Peter Ampe, creative partner at FamousGrey, reflects on the process of redistributing the household chores more evenly between him and his wife
I prefer to think about things, and I shy away from anything that gets in the way of that thought process. Mainly household chores. Until that night when my wife wanted a discussion about the division of roles in our family.
She had mapped out all the household chores for the occasion. I could hardly believe the number - it was 30. She asked me how much of it I was responsible for. I could hardly believe that figure either, there were three. And yes, maybe it was actually four, but I expected a compliment for that.
I didn't know what shocked me the most, the fact that there are so many household chores or that I only took care of three. For example, on Mondays I take out the garbage bags. And the heavier they are, the more I feel that I am contributing something essential to our family.
But what about those 29 other responsibilities? There are many things that are so obvious that you as a man do not think about it: making sure that the refrigerator is stocked, requesting service checks, making payments, staying at home if one of the children falls ill, thinking about what we are going to eat, watering the plants, planning summer camps, you name it.
What a mental burden that must be for every mother to first delete all those things from their to-do list and also to build her own career with an equally large to-do list. I got a sense of respect for all the women who manage to do that every week. But respect is a misplaced feeling, it would be better if we would all engage in actually changing things.
I went through the list with my wife and indicated what my tasks are from now on. I am now at 30% and the intention is that I will evolve to 50%. But that 30% is already causing a huge change. My wife says that she feels liberated and to my great surprise, it also gives me a lot of satisfaction. For example, I have to make sure that the refrigerator is always filled. How nice it feels to buy organic apple juice because I know that my son likes it. I also prepare the children's lunch boxes in the morning. That, too, is a small moment of satisfaction when I can give a Babybel as an extra to Lente or cut Noah’s apple into ultra-thin slices because otherwise he thinks there is a worm in his apple.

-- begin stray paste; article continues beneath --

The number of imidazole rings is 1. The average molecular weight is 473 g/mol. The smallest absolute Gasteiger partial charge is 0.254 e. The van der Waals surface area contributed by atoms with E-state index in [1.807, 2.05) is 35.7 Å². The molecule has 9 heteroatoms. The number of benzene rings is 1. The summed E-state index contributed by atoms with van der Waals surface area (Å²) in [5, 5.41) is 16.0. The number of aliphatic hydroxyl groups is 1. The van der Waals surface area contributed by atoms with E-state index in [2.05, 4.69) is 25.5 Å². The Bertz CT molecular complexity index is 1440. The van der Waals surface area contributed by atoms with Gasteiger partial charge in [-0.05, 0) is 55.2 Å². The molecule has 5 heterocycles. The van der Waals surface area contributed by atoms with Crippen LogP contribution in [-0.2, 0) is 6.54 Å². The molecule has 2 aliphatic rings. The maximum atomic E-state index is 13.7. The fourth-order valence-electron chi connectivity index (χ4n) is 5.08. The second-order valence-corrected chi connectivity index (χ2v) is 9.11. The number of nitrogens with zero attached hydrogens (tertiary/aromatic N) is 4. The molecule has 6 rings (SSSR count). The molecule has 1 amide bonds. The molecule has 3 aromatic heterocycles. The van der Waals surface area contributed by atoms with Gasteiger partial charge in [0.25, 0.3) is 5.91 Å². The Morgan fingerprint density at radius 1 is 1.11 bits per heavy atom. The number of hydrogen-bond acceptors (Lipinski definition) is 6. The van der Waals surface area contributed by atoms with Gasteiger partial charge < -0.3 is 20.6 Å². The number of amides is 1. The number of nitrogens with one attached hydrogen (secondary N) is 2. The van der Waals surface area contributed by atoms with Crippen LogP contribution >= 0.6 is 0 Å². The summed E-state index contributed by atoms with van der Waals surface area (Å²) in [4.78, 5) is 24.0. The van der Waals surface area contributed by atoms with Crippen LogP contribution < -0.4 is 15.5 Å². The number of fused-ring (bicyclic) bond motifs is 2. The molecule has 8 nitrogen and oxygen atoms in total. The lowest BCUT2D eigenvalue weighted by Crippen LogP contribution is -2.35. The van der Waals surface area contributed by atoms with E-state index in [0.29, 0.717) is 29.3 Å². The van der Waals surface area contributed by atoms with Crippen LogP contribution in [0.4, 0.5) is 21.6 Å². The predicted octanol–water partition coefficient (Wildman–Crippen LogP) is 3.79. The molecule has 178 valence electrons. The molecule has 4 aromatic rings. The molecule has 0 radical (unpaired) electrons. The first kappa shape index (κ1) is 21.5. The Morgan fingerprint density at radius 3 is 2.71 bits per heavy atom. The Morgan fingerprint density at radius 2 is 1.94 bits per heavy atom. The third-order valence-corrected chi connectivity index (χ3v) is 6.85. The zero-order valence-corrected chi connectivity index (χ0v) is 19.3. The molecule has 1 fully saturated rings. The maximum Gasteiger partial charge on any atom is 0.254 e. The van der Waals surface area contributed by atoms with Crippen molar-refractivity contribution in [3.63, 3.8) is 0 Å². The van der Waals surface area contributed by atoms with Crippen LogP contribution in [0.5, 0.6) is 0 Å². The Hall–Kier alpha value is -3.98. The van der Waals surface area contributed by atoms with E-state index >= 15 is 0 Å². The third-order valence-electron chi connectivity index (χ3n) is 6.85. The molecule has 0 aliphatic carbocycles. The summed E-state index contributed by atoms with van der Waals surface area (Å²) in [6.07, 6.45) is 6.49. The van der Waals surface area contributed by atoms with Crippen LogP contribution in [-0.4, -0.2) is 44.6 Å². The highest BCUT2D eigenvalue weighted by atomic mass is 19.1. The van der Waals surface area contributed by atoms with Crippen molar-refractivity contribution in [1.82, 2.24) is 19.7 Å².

Taking over household chores is not only a form of promoting equality between men and women. As a man I also feel myself more part of that wonderful microcosm that is the family. And my professional ambitions don't have to suffer from that.
Dividing up the tasks also helps our children realise that equality is not only our belief, but also our way of life. Preparing food is no longer associated with mom, but with both (although it is still better from mom).
My working week now starts Monday at 7.10am with preparing the lunch boxes, followed at 8.15am by ordering the food shopping. I used to fear that such tasks would get in the way of my creativity, but that is not the case at all. It gives me satisfaction; I can recommend it to every man.
I am glad I am not responsible for the laundry, with the excuse that I am colour blind. And we leave the ironing to external help, because I now know how to apply for service checks.